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Marillion: An Hour Before It’s Dark

Not many bands reach their twentieth release but fewer do it in the rude health that Marillion find themselves after the success of their 2016 album Fuck Everyone And Run, which not only cemented this outfit’s reputation for uncompromising music and lyrical subject matter, it also brought Marillion right back into the public’s consciousness. For those who have followed them right across their intriguing musical journey, what was more surprising about FEAR was how it achieved all of the above while still being a quintessential Marillion album full of sweet melodies, challenging but engaging musical interplay and the utterly spellbinding vocals from Steve ‘h’ Hogarth. Thankfully An Hour Before It’s Dark picks up from exactly where its predecessor left off, as lead single from the album “Be Hard On Yourself” builds a head of steam that leaves you in no doubt as to this album’s intentions. Deep, involved, beautiful, intricate, yet still catchy and memorable, it’s a quite a breathtaking way to kick things off.

“Reprogram The Gene” carries one of those spiralling inner-cores that this band construct so well, the keys from Mark Kelly swirling round your head as h’s vocals swoop and soar as he asks “is there a cure for us…?”, but here Steve Rothery is not to be outdone, his guitar work woven keenly across this tapestry of delights as the mood builds and recedes only to build again - the piano in places taking us back to the Afraid Of Sunlight single “Beautiful” in places, and if any, it’s actually that album that I’m most often reminded of as AHBID is revealed. From there the odd, but lovable thirty-nine second interlude “Only A Kiss” leads neatly as though the incidental music in an Agatha Christie ‘whodunnit?’ into “Murder Machines”, which it has to be said is possibly this release’s most dark, enigmatic shimmer, but then it’s also one of the most immediately sing-alongable.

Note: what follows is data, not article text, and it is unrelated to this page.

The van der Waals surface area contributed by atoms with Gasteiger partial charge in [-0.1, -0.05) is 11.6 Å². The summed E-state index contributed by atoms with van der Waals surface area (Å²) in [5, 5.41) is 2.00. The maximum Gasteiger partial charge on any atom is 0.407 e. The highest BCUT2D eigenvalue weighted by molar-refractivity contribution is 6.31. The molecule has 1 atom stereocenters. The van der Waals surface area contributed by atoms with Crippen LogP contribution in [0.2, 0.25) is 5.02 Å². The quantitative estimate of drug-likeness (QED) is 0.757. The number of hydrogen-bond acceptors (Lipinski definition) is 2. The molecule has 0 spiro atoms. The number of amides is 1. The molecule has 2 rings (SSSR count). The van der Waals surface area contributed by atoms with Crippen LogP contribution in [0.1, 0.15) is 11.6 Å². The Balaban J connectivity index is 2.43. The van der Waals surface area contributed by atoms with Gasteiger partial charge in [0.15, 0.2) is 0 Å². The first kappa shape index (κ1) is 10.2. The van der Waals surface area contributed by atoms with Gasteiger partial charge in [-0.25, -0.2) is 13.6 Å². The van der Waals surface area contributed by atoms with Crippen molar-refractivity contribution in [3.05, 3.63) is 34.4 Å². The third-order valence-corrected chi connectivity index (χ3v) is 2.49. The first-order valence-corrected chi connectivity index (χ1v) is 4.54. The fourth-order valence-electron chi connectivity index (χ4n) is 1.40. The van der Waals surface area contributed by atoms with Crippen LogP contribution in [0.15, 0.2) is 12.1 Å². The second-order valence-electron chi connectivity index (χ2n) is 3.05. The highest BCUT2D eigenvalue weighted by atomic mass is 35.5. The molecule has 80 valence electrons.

Destined to be a future live classic, “The Crow And The Nightingale” uses the long tried and tested Marillion trait of starting small and contained and building into something much more expansive but it’s actually the closing pairing of “Sierra Leone” and “Care”, which between them clock in at over thirty minutes, that prove the focal points of this album. The former moves through many passages to get an impassioned message across as bassist Pete Trewavas and drummer Ian Mosley combine an innate subtlety with the ability to drive things on. However, it’s the latter track and its clear message for our times that angels are right here on Earth that truly and completely grabs the imagination.

I’ve been lucky enough to live with An Hour Before It’s Dark for a few good weeks now and I must admit that it has taken numerous plays to truly reveal its inner beauty. If I was going to be super-critical (and, well, that’s what I’m here for), it is possibly the one Marillion album of recent years where I keep feeling like I’m hearing snatches of Marillion songs of days gone by as these new tracks play out (there’s even a cymbal crescendo and vocal interruption that takes us right back to Clutching At Straws territory…), but it really is a minor niggle. And even with that in mind, this really is another quite remarkable release from a truly remarkable band.

Track Listing
1.Be Hard On Yourself

2.Reprogram The Gene

3.Only A Kiss (Instrumental)